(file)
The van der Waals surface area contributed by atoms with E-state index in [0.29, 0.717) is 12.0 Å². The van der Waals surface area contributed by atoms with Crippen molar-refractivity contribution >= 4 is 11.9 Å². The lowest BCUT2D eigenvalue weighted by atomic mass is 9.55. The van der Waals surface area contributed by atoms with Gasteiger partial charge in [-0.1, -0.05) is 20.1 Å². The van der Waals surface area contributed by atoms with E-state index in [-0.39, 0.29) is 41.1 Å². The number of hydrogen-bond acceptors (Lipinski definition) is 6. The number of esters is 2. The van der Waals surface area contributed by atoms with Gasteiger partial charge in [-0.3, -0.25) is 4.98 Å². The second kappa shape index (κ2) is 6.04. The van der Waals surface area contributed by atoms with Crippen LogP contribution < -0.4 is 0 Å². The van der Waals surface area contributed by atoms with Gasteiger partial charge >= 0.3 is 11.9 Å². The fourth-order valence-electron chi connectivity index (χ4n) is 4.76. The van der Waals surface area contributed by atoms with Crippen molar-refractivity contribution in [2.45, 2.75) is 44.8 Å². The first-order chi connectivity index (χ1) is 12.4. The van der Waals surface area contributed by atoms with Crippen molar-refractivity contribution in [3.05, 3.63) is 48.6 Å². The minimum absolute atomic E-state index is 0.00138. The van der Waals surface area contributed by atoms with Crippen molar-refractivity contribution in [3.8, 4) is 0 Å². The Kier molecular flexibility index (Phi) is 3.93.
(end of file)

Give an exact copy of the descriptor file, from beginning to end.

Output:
The van der Waals surface area contributed by atoms with E-state index in [0.29, 0.717) is 12.0 Å². The van der Waals surface area contributed by atoms with Crippen molar-refractivity contribution >= 4 is 11.9 Å². The lowest BCUT2D eigenvalue weighted by atomic mass is 9.55. The van der Waals surface area contributed by atoms with Gasteiger partial charge in [-0.1, -0.05) is 20.1 Å². The van der Waals surface area contributed by atoms with E-state index in [-0.39, 0.29) is 41.1 Å². The number of hydrogen-bond acceptors (Lipinski definition) is 6. The number of esters is 2. The van der Waals surface area contributed by atoms with Gasteiger partial charge in [-0.3, -0.25) is 4.98 Å². The second kappa shape index (κ2) is 6.04. The van der Waals surface area contributed by atoms with Crippen LogP contribution < -0.4 is 0 Å². The van der Waals surface area contributed by atoms with Gasteiger partial charge >= 0.3 is 11.9 Å². The fourth-order valence-electron chi connectivity index (χ4n) is 4.76. The van der Waals surface area contributed by atoms with Crippen molar-refractivity contribution in [2.45, 2.75) is 44.8 Å². The first-order chi connectivity index (χ1) is 12.4. The van der Waals surface area contributed by atoms with Crippen molar-refractivity contribution in [3.05, 3.63) is 48.6 Å². The minimum absolute atomic E-state index is 0.00138. The van der Waals surface area contributed by atoms with Crippen molar-refractivity contribution in [3.8, 4) is 0 Å². The Kier molecular flexibility index (Phi) is 3.93.